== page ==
What Type of Favor Do You Favor?
Planning your wedding and can’t think of the best favor that will represent you and your big day? We spoke with three Pittsburgh-area couples to learn more about making the best and most personalized decision possible.
PHOTO BY MARIA PALERMO OF PALERMO PHOTO
When planning a wedding, you have to keep in mind not only what the guests will experience while they are at your wedding, but also what they take with them once they leave.
Wedding favors often consist of candies or mints decoratively bagged with a tag containing the couple’s names and wedding date. But now, couples are moving away from the traditional favors and offering items that speak to the wedding theme and the character of the couple.
If you need some favor inspiration, check out these nontraditional examples from three Pittsburgh-area weddings.
PHOTO BY RACHEL ROWLAND PHOTOGRAPHY
Wining and Dining
Elizabeth Johnson and Jack Aldridge, who wed on Oct. 17, 2015, fell in love with Pittsburgh when they moved here about five years ago. So much so that they knew they wanted to get married here, even though none of their family members lived nearby. Since almost all of their wedding guests were traveling from out of town, Elizabeth and Jack wanted to have Pittsburgh-inspired touches to their wedding to show off their city.
“We wanted our wedding favors to reflect not only our style, but also something that we love about Pittsburgh,” says Elizabeth. She and her husband-to-be settled with miniature wine bottles from La Casa Narcissi in Gibsonia. The winery allowed them to customize their wine labels with engagement pictures and select the wines that they wanted to use.
“My parents enjoyed the process of picking out the wine favors so much that we even planned an excursion to the winery for some of our out-of-town family guests prior to the wedding so that they could see the winery too,” says Elizabeth.
PHOTO BY JOSH MARIANA
For the Love of Pittsburgh
For Eleigha Marsonekb and Levi LaFleur, who also wed on Oct. 17, 2015, Pittsburgh pride ran strong through their wedding. Eleigha wanted to pay tribute to her grandfather, a Heinz employee for 44 years, who had passed away two years prior.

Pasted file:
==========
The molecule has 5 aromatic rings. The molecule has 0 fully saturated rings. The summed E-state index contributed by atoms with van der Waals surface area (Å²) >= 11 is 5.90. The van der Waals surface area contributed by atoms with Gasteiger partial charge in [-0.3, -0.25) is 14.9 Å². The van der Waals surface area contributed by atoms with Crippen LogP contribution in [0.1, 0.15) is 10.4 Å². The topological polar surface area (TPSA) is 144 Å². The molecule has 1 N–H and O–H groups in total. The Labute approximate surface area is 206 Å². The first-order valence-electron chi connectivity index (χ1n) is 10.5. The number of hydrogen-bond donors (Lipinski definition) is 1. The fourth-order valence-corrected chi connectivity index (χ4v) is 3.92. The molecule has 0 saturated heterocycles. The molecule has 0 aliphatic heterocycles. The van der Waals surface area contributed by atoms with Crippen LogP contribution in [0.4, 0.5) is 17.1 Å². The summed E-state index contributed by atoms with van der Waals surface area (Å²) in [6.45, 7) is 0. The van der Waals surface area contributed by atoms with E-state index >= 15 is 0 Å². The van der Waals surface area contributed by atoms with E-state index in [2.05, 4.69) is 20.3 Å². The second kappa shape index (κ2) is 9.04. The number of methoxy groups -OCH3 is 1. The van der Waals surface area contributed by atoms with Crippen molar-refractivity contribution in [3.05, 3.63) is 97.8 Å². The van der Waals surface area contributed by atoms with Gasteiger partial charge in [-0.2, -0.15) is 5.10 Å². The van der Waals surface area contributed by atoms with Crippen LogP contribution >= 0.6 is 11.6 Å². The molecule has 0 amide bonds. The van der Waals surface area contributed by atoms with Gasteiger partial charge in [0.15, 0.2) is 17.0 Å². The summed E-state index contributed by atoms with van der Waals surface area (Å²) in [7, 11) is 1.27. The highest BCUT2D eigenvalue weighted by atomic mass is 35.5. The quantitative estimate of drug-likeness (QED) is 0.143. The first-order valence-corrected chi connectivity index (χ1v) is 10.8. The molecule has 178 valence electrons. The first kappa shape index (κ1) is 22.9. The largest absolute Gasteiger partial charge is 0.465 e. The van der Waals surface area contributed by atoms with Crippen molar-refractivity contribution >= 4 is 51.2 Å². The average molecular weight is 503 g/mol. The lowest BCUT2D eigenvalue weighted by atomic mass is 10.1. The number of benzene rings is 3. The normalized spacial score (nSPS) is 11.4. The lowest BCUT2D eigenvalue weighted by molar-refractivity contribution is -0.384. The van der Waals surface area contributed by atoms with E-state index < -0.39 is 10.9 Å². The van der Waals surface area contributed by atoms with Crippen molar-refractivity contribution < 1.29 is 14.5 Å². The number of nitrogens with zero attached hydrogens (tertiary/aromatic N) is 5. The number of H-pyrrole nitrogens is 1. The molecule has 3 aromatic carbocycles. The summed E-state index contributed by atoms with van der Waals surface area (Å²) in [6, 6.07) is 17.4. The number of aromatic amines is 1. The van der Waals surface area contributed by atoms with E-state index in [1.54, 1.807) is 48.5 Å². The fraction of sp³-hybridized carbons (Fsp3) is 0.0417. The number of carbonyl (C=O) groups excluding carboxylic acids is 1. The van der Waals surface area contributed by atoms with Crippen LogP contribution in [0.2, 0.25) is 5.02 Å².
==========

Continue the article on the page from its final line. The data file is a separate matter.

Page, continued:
“What better way, we thought, than to give each of our guests a mini Heinz ketchup bottle in his memory,” says Eleigha. “We wanted our guests to remember him and to know how blessed we were to have him in our lives.” The favors were displayed in a basket at her grandfather’s memorial table, along with photographs of him working in the factory.
The couple also wanted to recognize their favorite Pittsburgh chocolatiers, Sarris Candy. A milk-chocolate candy bar in gold foil and gold ribbon, decorated to match the wedding color scheme, sat at each guest's place setting.
PHOTO BY MARIA PALERMO OF PALERMO PHOTO
The Cookie Couple
Kira Bornak and Brant Waugaman, who wed on Sept. 26, 2015, didn’t want to go the traditional route for several aspects of their wedding. They settled on cookies as favors, but with a twist — the cookies were a caricature of themselves.
The couple ordered the cookies from Parkers’ Crazy Cookies in California and had them shipped to Pittsburgh. “They were very helpful and all turned out well,” says Kira. “I think only one arrived broken. I would definitely recommend this company.”
To continue on with their fun, nontraditional sentiment, Kara and Brant decided against the cookie table and went with another sweet treat — a donut-making bar. Their caterer offered a bar where they deep-fried miniature donuts in front of the guests and allowed them to choose their toppings.
PHOTO BY WRIGHT IMAGE PHOTOGRAPHY
Travel and Tradition
For Nicole Johnson and Ken Keaney, who wed on Oct. 24, 2015, travel and tradition were on their mind when they chose their favors. The couple decided to have two favors for their guests to choose from — airplane-shaped bottle openers or compass wine stoppers. The favors, representative of the travel theme of their wedding, were tied to a map-printed box that held Jordan almonds.
“My family is Greek and the almonds are a traditional wedding favor in our culture, given out in numbers that are indivisible to represent that the newlyweds are undivided,” says Nicole.
The couple wanted to have more than almonds to give as favors, though, and believed that the bottle openers and wine stoppers would complement their wedding — and their personalities — perfectly.
“My husband and I actually met at our favorite college bar, and both enjoy exploring new breweries and wineries, so bottle openers and wine stoppers not only tied into our theme but also represented us,” says Nicole.